Archbishop Anthony Fisher OP has asked the intercession of St Mary of the Cross MacKillop for Australia’s Catholic school system as it seeks a fairer Federal funding model.
“Family, parish, school, and society all have a part to play in bringing children up from ignorance to knowledge and preparing them for citizenship,” he said.
“St Mary MacKillop is our local advocate and exemplar, and we turn to her in these challenging times to intercede on behalf of our whole system of Catholic schools.”
The archbishop was at St Christopher’s Primary School Panania on the saint’s feast day to bless and officially open a new library, classrooms and learning spaces at the Josephite-founded school.
He wished students, staff, parents, builders, architects and visiting dignitories including local MP David Coleman and head of Sydney Catholic Schools Dr Dan White a happy solemnity of St Mary MacKillop, “patron of education in Australia and a favourite of this school”.
“With her inspiration we will keep building on our heritage in beautiful facilities, keep building on our faith and ideas, as we do here at St Christopher’s.”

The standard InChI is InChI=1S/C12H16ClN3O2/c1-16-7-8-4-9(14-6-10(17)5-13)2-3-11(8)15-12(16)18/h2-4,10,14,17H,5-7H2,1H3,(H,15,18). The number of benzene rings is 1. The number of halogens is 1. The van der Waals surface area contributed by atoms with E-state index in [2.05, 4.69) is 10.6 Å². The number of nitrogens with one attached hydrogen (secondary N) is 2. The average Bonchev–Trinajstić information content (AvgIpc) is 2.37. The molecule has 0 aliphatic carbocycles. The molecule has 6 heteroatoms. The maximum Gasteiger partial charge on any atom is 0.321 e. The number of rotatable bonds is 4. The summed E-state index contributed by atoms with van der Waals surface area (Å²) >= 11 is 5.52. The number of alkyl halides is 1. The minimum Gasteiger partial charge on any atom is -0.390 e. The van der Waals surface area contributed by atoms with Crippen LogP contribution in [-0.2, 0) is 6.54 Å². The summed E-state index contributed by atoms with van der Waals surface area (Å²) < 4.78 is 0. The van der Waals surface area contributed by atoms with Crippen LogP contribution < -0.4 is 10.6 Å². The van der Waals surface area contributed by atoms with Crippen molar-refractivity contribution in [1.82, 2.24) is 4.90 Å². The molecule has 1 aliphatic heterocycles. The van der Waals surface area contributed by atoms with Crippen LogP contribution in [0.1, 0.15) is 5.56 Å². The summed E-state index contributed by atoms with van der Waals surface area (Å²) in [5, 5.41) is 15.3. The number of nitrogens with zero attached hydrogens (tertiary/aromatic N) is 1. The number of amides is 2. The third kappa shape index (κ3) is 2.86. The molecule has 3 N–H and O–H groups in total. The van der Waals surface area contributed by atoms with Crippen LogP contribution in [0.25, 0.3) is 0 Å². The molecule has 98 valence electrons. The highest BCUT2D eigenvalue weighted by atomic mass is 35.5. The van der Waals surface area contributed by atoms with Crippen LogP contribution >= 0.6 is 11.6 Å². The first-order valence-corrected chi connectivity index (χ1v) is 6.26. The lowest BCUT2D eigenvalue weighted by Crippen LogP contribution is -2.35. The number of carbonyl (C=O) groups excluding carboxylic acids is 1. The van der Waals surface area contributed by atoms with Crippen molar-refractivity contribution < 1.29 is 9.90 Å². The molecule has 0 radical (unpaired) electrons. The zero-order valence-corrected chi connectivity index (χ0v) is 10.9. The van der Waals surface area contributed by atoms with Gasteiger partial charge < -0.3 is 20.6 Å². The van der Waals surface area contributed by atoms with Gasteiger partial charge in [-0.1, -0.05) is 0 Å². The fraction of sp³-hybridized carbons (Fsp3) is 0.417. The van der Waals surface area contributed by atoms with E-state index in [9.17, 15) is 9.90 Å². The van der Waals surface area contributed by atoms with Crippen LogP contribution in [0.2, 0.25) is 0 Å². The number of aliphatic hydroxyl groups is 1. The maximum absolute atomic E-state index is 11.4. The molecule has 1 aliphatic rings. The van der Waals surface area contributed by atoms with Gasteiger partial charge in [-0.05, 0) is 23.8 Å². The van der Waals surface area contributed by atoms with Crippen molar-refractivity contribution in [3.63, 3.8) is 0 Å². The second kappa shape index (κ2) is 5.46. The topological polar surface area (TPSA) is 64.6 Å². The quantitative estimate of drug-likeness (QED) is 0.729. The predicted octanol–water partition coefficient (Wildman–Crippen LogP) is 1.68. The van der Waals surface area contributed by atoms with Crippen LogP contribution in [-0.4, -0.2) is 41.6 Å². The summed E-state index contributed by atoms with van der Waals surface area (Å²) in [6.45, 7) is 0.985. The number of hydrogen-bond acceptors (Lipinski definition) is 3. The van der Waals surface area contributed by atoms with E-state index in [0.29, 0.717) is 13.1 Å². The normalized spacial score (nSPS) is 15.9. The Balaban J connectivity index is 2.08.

He promised to do “everything I can” to work with state and federal government partners in education to ensure families can continue to access a Catholic education for their children – despite a current funding model that is “deeply flawed” and would make the Catholic system would become “less and less competitive” in the years ahead.
“I’m confident that with good will all around we will find a solution,” he said.
The school presented Archbishop Fisher with a sports cap with its emblem on the front and his name embroidered on the back.
“We know you love to play tennis, and we think this will help you with your game,” said principal Jamie Wahab, handing it to the archbishop who promptly put it on back to front to the delight of the students.
Mr Wahab said the occasion was not only a celebration of the new buildings, but a moment to recognise that “along with our amazing teachers and staff you will grow into students and adults who will, as Pope Francis has said, be passionate about giving to others, not only material things but also sharing something of yourself – your own time, your friendship, and your God-given abilities.”
Both men expressed appreciation to the Federal Government for its $1.6 billion contribution towards the capital works projects, and Sydney Catholic Schools which provided the bulk of the funding.
Mr Coleman congratulated the school and parish community on its achievements, and said it has the most active parents’ community he had found in his electorate.
Year 6 student Aimee Crispin said she would miss her school and its bright and modern spaces when it comes time to graduate.
“The library is my favourite thing here, and the classrooms and learning spaces are really good for allowing us to work wherever or however we want to.
“If you want to stand, sit, or just relax you can.”